Prosecutors handed South Yorkshire’s evidence file on Cliff Richard sex abuse claims

Sir Cliff Richard
Sir Cliff Richard

Prosecutors are to consider whether to charge Sir Cliff Richard after being handed a file of evidence by South Yorkshire detectives relating to historic sexual abuse allegations against the singer.

The Crown Prosecution Service revealed today that it had received a “full file of evidence from South Yorkshire Police”, 21 months after Sir Cliff’s Berkshire penthouse was raided by the force.

The singer, who has not been arrested or charged and denies any wrongdoing, has been interviewed twice by police after being accused of sexually assaulting a teenage boy during a Christian concert at Bramall Lane, Sheffield, in 1985.

A CPS spokeswoman said: “We have received a full file of evidence from South Yorkshire Police.

“We will now carefully consider its contents in line with the Code for Crown Prosecutors, in order to establish whether there is sufficient evidence to provide a realistic prospect of conviction, and whether it is in the public interest to do so.”

A South Yorkshire Police spokeswoman said: “Investigation files relating to allegations of non-recent sexual abuse involving a 75-year-old man, have been handed over to the Crown Prosecution Service (CPS).

“The CPS will now consider the matter and South Yorkshire Police awaits their decision.”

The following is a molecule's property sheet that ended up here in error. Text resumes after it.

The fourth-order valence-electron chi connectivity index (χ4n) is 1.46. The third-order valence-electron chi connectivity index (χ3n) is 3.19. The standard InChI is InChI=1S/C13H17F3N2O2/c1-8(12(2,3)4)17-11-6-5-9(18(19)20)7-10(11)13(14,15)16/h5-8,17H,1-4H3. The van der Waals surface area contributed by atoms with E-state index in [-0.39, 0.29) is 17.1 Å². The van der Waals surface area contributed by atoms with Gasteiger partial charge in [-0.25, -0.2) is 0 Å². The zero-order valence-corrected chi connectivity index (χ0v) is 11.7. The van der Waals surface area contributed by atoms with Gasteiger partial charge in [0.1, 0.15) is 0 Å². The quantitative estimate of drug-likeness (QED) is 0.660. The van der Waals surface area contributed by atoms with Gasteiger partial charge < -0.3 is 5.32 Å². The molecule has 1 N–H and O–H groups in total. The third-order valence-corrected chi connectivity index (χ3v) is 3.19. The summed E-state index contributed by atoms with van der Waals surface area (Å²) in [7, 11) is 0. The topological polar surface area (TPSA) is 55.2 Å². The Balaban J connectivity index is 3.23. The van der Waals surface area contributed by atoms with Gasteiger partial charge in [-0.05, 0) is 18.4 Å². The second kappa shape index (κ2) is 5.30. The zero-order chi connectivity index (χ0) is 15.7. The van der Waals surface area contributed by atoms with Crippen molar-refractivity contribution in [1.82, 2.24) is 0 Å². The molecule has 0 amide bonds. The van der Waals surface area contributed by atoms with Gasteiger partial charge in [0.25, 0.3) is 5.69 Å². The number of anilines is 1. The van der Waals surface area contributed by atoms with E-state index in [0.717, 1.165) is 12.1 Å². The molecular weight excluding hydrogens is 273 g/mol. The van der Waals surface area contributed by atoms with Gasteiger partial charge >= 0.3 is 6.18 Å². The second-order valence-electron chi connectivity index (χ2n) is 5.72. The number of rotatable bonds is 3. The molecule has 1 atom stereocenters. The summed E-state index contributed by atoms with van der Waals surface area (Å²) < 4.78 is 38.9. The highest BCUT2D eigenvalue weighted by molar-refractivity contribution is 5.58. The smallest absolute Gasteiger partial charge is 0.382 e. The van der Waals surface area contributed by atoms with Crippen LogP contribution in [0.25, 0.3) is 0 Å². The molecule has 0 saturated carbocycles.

Sir Cliff was interviewed under caution in 2014 by detectives investigating a claim of a sex crime involving a young boy in the 1980s, but was not arrested or charged.

He was questioned again last year.

Controversy erupted when the raid on his home in Berkshire in August 2014 was broadcast on live TV after an agreement was forged between the BBC and South Yorkshire Police.

A report commissioned by the county’s former police and crime commissioner later found that the move “certainly interfered with his privacy and may well have caused unnecessary distress”.

Last year the star’s representatives attacked the Home Affairs Select Committee for publishing a letter from Chief Constable David Crompton that revealed the police investigation had increased “significantly” in size and involved more than one allegation.

Sir Cliff’s lawyers claimed the disclosure caused him a “further round of unnecessary and extremely damaging media coverage”.

A spokesman for Sir Cliff said: “It would be inappropriate to comment while the matter is under review.”